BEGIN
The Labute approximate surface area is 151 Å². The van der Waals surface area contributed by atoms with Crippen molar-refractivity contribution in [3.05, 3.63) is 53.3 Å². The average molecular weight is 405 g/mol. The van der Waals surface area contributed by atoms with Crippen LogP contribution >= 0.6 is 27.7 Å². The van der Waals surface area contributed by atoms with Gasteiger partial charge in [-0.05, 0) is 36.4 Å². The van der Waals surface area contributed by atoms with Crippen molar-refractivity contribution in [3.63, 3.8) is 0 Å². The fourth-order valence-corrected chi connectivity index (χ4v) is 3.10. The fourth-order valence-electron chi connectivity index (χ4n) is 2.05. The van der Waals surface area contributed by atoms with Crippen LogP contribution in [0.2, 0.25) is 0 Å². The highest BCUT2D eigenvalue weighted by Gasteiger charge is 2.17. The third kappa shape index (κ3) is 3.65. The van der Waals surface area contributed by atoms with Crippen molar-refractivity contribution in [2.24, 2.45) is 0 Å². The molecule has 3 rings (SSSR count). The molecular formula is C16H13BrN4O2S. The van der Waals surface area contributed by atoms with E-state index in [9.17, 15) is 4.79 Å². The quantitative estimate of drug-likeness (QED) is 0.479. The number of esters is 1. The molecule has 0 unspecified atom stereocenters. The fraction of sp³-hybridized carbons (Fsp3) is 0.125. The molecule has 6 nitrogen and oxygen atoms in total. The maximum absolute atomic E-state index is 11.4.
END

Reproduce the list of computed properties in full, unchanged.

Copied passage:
The Labute approximate surface area is 151 Å². The van der Waals surface area contributed by atoms with Crippen molar-refractivity contribution in [3.05, 3.63) is 53.3 Å². The average molecular weight is 405 g/mol. The van der Waals surface area contributed by atoms with Crippen LogP contribution >= 0.6 is 27.7 Å². The van der Waals surface area contributed by atoms with Gasteiger partial charge in [-0.05, 0) is 36.4 Å². The van der Waals surface area contributed by atoms with Crippen molar-refractivity contribution in [3.63, 3.8) is 0 Å². The fourth-order valence-corrected chi connectivity index (χ4v) is 3.10. The fourth-order valence-electron chi connectivity index (χ4n) is 2.05. The van der Waals surface area contributed by atoms with Crippen LogP contribution in [0.2, 0.25) is 0 Å². The highest BCUT2D eigenvalue weighted by Gasteiger charge is 2.17. The third kappa shape index (κ3) is 3.65. The van der Waals surface area contributed by atoms with Crippen molar-refractivity contribution in [2.24, 2.45) is 0 Å². The molecule has 3 rings (SSSR count). The molecular formula is C16H13BrN4O2S. The van der Waals surface area contributed by atoms with E-state index in [9.17, 15) is 4.79 Å². The quantitative estimate of drug-likeness (QED) is 0.479. The number of esters is 1. The molecule has 0 unspecified atom stereocenters. The fraction of sp³-hybridized carbons (Fsp3) is 0.125. The molecule has 6 nitrogen and oxygen atoms in total. The maximum absolute atomic E-state index is 11.4.